Monday, November 16, 2015
Write About Trauma--An Aid In Healng
Since Friday's dreadful attacks in Paris, I have been thinking about the traumas we all must face in our lives. We lose loved ones. We watch in horror the tragedies around our world. We read about accidents and murders and suicides in the newspapers every day. New parents must sometimes face raising a severely handicapped child. We cannot escape the sad parts of living.
As writers, we know that putting your thoughts into printed words after a traumatic event or great tragedy can be a beginning step in the healing process when grief engulfs us. It's a form of release for all the pent-up feelings within. It won't change whatever happened. It may not solve anything either but it can help us to deal with the situation.
Ronda Miller, author of Moonstain, has released her innermost feelings in the poems in this book. She has been traveling around her home state of Kansas speaking to groups about her poetry and urging others to write about the difficult times they have encountered. After a recent program, titled Motion in Emotion in Wichita, one of the hosts in the audience wrote the following regarding Ronda's presentation:
"Her open and forthright talk about dealing with trauma and grief by writing poetry led one person after another to read their words aloud. Several readers had never shared these poems in public before today. In some cases, tears were shed by both readers and listeners. A moving, cathartic, and informative afternoon."
Ronda had sent an earlier request that audience members bring poems they'd written dealing with grief, tragedy and trauma. As you can see in the quote above, many were read in public for the very first time. Even though tears were shed, there must have been a great feeling of release by those who read their work aloud. There were several comments from audience members on a facebook posting that expressed deep appreciation for the way Ronda helped others who deal with trauma.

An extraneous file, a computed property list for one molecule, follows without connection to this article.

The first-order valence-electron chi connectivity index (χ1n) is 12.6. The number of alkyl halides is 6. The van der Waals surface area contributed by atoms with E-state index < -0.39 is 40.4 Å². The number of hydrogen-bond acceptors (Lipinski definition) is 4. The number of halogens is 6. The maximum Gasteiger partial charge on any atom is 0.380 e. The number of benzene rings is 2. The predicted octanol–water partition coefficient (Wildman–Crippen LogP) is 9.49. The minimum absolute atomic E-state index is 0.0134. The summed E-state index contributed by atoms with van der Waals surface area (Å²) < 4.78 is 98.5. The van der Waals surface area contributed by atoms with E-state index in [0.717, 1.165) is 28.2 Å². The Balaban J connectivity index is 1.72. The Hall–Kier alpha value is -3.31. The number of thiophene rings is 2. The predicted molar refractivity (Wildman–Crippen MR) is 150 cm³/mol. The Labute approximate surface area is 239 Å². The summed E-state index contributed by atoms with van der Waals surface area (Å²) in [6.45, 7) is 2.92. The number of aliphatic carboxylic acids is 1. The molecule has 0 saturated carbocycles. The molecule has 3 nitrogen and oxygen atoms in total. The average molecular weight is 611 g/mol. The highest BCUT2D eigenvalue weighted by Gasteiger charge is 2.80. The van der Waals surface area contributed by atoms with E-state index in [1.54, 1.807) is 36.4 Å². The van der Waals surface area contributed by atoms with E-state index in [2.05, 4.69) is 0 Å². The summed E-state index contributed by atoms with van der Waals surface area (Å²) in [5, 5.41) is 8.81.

I'm not suggesting that you run out and find an audience to listen to a poem, or prose, that you wrote about a difficult time in your life. But I do urge you write about your feelings, whether it be in a private journal or something you hope to publish someday.
It's not always easy to write this type of poetry or prose immediately after the trauma. Sometimes it takes years before you can do so. In my own case, losing two infants from totally different reasons made me want to share my story with others who might be going through the same kind of thing. And yet, it took me nearly 30 years before I could actually write about it. Once I started, I wrote many personal essays dealing with the loss of an infant. Several have been published and I hope with all my heart that they helped someone who read what I wrote.
We're still experiencing great sadness over the Paris attacks. Those of you who may have visited Paris sometime in the past surely have some deep feelings about that city and what happened. Now is the time to write about it. If only for yourself but for others, too, if you care to share.